Clinical preventive services can reduce morbidity and mortality. Influenza immunization is associated with fewer hospitalizations and lower risk of death for both pneumonia and influenza during the influenza season. It is also associated with fewer outpatient visits for pneumonia and influenza and all respiratory conditions (Nichol, Baken, and Nelson 1999). Influenza and pneumococcal immunizations are cost-effective (Fedson 1994; Sisk et al. 1997; Finger and Francis 1998).

Despite recommendations from national organizations and scientific evidence for their effectiveness, vaccination rates remain low. The Advisory Committee on Immunization Practices recommends that persons aged 65 or older receive annual influenza immunization and at least one lifetime dose of pneumococcal immunization (Houck, Lowery, and Prela 1997). The American College of Physicians suggests that persons who received pneumococcal vaccine before age 65 be reimmunized at 65 if more than six years have passed since the initial vaccine (Goldberg and Chavin 1997). In this study we investigate the determinants of vaccine demand by elderly persons. In particular, we test the hypothesis that individual vaccine demand is party determined by the perceived seriousness of the influenza and pneumonia threat (Philipson 2000).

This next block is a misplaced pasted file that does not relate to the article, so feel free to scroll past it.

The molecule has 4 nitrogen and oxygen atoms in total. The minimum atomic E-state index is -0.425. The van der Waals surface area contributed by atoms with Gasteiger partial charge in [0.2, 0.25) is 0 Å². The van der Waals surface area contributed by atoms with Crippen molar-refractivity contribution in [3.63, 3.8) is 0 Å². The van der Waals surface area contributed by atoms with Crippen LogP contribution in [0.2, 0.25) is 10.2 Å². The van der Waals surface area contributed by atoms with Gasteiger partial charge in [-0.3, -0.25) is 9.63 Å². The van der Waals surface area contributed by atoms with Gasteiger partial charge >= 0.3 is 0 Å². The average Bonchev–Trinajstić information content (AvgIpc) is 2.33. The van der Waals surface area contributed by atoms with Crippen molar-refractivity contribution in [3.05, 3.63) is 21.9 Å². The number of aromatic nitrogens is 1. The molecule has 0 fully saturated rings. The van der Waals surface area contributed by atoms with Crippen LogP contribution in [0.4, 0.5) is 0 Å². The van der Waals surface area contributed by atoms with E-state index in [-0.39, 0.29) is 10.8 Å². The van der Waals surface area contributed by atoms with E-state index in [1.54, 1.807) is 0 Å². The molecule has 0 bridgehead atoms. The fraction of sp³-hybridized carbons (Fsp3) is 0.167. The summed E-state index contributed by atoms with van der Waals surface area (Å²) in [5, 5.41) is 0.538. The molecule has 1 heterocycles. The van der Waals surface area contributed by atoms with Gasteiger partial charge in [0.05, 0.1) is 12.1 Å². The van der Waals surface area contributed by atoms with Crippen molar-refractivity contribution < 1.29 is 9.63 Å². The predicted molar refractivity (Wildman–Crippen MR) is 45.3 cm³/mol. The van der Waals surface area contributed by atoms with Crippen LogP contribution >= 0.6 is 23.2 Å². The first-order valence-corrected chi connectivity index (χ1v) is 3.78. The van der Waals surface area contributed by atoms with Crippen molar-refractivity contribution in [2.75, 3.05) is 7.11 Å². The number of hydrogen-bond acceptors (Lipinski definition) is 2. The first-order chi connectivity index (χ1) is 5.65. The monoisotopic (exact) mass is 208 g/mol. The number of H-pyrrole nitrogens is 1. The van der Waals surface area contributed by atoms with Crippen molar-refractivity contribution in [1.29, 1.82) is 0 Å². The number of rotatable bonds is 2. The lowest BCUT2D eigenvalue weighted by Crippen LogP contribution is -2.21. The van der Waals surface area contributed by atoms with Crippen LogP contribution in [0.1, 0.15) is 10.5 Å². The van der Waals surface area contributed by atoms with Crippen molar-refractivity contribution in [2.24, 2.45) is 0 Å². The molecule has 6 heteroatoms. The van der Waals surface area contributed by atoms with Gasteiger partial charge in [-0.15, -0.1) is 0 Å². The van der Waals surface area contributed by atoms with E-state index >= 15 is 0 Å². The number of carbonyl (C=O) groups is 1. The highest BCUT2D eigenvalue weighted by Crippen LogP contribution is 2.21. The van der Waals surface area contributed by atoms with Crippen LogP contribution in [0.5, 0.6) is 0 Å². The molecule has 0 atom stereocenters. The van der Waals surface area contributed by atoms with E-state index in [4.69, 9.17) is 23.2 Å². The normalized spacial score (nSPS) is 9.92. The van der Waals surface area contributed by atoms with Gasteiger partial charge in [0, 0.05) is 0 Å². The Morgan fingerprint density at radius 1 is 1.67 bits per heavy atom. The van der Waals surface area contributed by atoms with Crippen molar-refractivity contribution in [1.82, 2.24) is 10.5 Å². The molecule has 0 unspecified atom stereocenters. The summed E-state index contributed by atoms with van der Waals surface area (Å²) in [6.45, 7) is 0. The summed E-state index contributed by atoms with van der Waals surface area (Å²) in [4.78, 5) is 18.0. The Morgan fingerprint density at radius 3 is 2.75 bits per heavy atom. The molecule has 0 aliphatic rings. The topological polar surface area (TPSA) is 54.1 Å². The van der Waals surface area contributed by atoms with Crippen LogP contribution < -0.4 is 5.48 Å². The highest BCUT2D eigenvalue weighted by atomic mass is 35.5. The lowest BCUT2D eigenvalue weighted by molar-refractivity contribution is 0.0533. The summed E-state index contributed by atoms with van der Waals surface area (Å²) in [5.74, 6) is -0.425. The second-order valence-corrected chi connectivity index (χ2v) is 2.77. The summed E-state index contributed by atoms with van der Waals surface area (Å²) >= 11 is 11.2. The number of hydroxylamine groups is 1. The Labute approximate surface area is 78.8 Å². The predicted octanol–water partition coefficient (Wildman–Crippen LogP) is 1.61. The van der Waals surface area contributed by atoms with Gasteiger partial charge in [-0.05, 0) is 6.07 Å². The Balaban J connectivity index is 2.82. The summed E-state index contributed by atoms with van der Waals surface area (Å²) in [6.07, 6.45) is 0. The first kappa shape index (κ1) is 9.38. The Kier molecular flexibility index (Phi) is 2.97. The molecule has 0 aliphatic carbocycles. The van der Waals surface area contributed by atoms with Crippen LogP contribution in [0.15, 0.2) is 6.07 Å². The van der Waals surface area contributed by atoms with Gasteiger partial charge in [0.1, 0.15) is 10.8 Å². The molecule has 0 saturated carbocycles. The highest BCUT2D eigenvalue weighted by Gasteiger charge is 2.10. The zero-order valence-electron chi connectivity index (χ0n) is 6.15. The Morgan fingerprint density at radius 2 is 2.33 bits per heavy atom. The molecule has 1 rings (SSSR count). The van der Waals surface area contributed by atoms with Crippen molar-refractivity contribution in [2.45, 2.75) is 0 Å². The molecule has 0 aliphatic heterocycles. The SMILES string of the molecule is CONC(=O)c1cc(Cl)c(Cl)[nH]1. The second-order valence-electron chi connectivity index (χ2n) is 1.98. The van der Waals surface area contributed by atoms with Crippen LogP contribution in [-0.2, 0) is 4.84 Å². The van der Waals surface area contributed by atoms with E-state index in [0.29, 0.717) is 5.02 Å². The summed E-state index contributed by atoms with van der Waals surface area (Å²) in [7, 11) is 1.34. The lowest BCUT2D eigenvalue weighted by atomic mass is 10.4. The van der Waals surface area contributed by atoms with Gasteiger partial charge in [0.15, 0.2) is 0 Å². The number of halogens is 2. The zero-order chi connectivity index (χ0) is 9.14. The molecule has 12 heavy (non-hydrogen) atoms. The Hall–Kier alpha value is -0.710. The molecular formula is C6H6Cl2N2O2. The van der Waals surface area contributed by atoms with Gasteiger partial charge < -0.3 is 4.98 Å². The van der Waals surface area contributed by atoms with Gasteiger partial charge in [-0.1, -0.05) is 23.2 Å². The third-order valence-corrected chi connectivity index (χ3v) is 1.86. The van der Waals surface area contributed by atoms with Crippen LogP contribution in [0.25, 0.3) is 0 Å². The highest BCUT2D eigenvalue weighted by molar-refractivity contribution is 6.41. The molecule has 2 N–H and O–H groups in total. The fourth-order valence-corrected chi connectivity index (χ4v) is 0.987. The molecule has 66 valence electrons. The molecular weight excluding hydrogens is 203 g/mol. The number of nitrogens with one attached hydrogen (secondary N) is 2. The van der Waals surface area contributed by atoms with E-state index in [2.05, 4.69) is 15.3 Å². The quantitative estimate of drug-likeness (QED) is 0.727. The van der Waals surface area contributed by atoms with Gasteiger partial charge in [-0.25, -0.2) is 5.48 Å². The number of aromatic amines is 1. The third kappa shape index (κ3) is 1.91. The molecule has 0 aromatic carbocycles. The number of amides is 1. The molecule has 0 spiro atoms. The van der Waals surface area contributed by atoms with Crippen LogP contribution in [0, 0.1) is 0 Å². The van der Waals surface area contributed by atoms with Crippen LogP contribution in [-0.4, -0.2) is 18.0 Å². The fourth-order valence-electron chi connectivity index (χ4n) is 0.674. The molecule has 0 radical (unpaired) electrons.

Testing the empirical validity of this threat-responsiveness hypothesis is important both for understanding the limitations of access-related interventions aimed at increasing vaccination levels during nonepidemic periods, and for understanding the potential power of public information campaigns in helping to raise vaccination levels during epidemics. The hypothesis has been supported by tests in a handful of populations with different diseases, including HIV prevention for young men (Ahituv, Hotz, and Philipson 1996), measles immunization for children (Philipson 1996; Goldstein et al. 1996), and influenza vaccinations for working age and elderly persons (Mullahy 1999).